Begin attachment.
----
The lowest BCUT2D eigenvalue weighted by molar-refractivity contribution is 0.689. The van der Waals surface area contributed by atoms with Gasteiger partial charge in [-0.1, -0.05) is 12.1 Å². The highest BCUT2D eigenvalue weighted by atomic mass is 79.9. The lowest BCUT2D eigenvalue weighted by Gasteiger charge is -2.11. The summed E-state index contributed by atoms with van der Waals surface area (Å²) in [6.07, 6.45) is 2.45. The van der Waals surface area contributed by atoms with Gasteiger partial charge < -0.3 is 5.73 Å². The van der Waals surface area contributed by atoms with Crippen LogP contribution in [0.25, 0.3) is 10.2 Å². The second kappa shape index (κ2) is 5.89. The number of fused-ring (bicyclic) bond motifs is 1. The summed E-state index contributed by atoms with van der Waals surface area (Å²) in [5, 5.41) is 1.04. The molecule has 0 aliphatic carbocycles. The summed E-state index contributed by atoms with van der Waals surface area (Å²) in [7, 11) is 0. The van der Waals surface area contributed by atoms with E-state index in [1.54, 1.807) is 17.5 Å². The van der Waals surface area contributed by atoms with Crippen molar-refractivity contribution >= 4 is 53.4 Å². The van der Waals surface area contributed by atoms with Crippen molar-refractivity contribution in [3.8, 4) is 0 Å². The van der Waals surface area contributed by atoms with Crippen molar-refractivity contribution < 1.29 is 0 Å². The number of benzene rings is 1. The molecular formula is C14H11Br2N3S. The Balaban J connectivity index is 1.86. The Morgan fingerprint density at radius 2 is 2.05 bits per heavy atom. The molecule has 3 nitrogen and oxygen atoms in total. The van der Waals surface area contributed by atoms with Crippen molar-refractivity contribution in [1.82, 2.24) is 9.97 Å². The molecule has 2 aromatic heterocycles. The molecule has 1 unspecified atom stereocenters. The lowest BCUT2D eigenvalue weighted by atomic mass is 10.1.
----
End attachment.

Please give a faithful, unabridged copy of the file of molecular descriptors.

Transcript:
The lowest BCUT2D eigenvalue weighted by molar-refractivity contribution is 0.689. The van der Waals surface area contributed by atoms with Gasteiger partial charge in [-0.1, -0.05) is 12.1 Å². The highest BCUT2D eigenvalue weighted by atomic mass is 79.9. The lowest BCUT2D eigenvalue weighted by Gasteiger charge is -2.11. The summed E-state index contributed by atoms with van der Waals surface area (Å²) in [6.07, 6.45) is 2.45. The van der Waals surface area contributed by atoms with Gasteiger partial charge < -0.3 is 5.73 Å². The van der Waals surface area contributed by atoms with Crippen LogP contribution in [0.25, 0.3) is 10.2 Å². The second kappa shape index (κ2) is 5.89. The number of fused-ring (bicyclic) bond motifs is 1. The summed E-state index contributed by atoms with van der Waals surface area (Å²) in [5, 5.41) is 1.04. The molecule has 0 aliphatic carbocycles. The summed E-state index contributed by atoms with van der Waals surface area (Å²) in [7, 11) is 0. The van der Waals surface area contributed by atoms with E-state index in [1.54, 1.807) is 17.5 Å². The van der Waals surface area contributed by atoms with Crippen molar-refractivity contribution >= 4 is 53.4 Å². The van der Waals surface area contributed by atoms with Crippen molar-refractivity contribution in [3.8, 4) is 0 Å². The van der Waals surface area contributed by atoms with Crippen molar-refractivity contribution < 1.29 is 0 Å². The number of benzene rings is 1. The molecular formula is C14H11Br2N3S. The Balaban J connectivity index is 1.86. The Morgan fingerprint density at radius 2 is 2.05 bits per heavy atom. The molecule has 3 nitrogen and oxygen atoms in total. The van der Waals surface area contributed by atoms with Crippen molar-refractivity contribution in [1.82, 2.24) is 9.97 Å². The molecule has 2 aromatic heterocycles. The molecule has 1 unspecified atom stereocenters. The lowest BCUT2D eigenvalue weighted by atomic mass is 10.1.